After getting kicked out of the library-- ("Excuse me, the adults should be modeling good behavior for the children." -- all from a hug and a HI! when the second round of mom and kids showed up.) we headed over to Tunnicliff's for dinner. The children crawled under the table, ate their dinner under the table and the mom's talked, laughed, and parented whichever kid was closest to them. The moms were outnumbered nine to five. We made it work, we tipped well, and enjoyed those few quick moments we got to spend together.

LMC, Bennie, and I called another cab, and headed back to our home, The Fairmont.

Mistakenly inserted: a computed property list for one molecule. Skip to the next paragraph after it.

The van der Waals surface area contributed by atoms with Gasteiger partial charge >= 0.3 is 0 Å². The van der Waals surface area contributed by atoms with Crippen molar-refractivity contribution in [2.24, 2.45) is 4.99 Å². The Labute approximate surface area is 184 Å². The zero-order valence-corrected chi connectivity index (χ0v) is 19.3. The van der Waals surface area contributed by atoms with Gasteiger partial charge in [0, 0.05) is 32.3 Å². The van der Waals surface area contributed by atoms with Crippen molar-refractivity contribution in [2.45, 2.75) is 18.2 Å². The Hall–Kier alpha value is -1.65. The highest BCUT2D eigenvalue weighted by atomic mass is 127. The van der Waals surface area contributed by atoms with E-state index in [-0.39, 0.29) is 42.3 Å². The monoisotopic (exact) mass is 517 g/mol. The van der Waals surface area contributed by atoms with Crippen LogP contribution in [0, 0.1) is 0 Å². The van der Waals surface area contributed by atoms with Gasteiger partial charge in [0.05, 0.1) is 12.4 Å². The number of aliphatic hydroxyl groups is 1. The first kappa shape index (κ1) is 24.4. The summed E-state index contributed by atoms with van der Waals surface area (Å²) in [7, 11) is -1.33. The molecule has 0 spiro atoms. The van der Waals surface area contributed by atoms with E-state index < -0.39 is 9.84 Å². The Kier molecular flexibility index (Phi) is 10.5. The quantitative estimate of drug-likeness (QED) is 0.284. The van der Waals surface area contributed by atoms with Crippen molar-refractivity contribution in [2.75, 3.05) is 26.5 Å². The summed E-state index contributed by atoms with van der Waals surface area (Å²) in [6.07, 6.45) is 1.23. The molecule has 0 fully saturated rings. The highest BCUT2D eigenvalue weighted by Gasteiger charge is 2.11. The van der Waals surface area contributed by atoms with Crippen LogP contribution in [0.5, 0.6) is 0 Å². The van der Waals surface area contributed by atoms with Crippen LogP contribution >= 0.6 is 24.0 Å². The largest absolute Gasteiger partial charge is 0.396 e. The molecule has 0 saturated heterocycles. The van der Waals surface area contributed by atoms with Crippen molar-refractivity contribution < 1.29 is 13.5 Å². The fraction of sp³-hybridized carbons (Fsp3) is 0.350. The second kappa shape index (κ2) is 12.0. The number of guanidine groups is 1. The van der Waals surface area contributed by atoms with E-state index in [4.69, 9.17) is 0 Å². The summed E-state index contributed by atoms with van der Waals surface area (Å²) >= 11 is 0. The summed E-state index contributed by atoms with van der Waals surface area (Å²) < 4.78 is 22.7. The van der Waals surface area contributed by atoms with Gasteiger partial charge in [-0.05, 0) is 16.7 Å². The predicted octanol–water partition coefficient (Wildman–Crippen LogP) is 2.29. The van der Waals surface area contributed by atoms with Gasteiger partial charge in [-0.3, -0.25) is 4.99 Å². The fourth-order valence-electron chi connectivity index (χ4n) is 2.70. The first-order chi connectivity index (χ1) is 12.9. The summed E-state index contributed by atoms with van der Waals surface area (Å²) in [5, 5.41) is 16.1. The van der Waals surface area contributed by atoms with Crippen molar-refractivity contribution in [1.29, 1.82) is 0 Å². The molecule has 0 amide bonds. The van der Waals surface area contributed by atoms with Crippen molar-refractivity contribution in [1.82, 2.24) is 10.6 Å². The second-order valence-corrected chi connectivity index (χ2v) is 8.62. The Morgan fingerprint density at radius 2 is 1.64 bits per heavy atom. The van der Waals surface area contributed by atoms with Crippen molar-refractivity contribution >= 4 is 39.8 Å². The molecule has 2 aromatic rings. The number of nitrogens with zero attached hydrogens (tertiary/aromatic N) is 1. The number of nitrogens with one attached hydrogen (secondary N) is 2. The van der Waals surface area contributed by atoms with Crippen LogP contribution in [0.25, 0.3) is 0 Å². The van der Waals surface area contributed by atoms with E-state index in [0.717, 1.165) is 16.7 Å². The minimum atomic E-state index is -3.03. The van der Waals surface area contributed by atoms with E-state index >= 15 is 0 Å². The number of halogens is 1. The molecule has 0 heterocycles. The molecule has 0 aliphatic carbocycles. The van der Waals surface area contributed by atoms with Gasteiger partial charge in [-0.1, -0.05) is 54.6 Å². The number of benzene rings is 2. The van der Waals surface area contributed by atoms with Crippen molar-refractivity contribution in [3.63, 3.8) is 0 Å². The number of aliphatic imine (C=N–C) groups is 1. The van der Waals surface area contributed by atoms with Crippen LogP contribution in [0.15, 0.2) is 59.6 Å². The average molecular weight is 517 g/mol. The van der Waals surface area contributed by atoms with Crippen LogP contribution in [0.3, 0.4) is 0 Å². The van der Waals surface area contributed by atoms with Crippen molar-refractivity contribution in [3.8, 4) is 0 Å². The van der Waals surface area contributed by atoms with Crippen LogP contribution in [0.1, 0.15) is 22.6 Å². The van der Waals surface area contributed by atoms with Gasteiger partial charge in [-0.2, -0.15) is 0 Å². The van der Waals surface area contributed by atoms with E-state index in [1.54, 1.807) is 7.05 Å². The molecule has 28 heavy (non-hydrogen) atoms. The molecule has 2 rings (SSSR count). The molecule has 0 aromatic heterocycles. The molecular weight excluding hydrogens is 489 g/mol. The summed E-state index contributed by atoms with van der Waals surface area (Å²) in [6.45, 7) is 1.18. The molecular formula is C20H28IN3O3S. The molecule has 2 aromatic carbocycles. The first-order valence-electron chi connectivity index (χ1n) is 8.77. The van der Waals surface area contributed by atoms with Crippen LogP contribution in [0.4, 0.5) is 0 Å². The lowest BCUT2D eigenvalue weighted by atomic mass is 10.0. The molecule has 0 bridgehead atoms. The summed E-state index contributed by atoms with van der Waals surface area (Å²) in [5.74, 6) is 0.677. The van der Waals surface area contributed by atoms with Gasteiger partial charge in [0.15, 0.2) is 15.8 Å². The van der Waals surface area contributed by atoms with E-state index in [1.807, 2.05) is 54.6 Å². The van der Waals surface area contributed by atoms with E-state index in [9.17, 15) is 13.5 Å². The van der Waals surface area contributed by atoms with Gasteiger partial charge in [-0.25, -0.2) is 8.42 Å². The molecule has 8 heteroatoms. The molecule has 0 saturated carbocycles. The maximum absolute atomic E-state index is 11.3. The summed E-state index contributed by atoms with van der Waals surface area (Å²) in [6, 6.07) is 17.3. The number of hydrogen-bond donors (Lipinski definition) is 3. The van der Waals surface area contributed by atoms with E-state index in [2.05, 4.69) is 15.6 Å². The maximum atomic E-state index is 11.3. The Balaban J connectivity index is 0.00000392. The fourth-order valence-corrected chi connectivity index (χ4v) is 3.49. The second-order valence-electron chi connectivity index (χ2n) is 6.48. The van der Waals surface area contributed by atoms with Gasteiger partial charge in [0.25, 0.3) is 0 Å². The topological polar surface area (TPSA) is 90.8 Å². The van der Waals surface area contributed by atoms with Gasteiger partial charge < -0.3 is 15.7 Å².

The last day, we packed our bags, took one last trip to Rose Park, picked more leaves to take home, and finally hailed that last cab to take us to the airport. We loaded those same bags onto the same plane that took us home. I held my hand on the glass of the window for a few moments as we took off. Husband held my hand, leaned over and said, "Don't worry- we'll be back soon enough. Let's get home. Our family misses us and I am ready to see them."

He was right. We are where we belong, but it sure felt wonderful to have a few minutes back in DC. And it felt good to land in Hometown to see my parents pick us up and know that Husband's parents would be here the next day for a two day trip.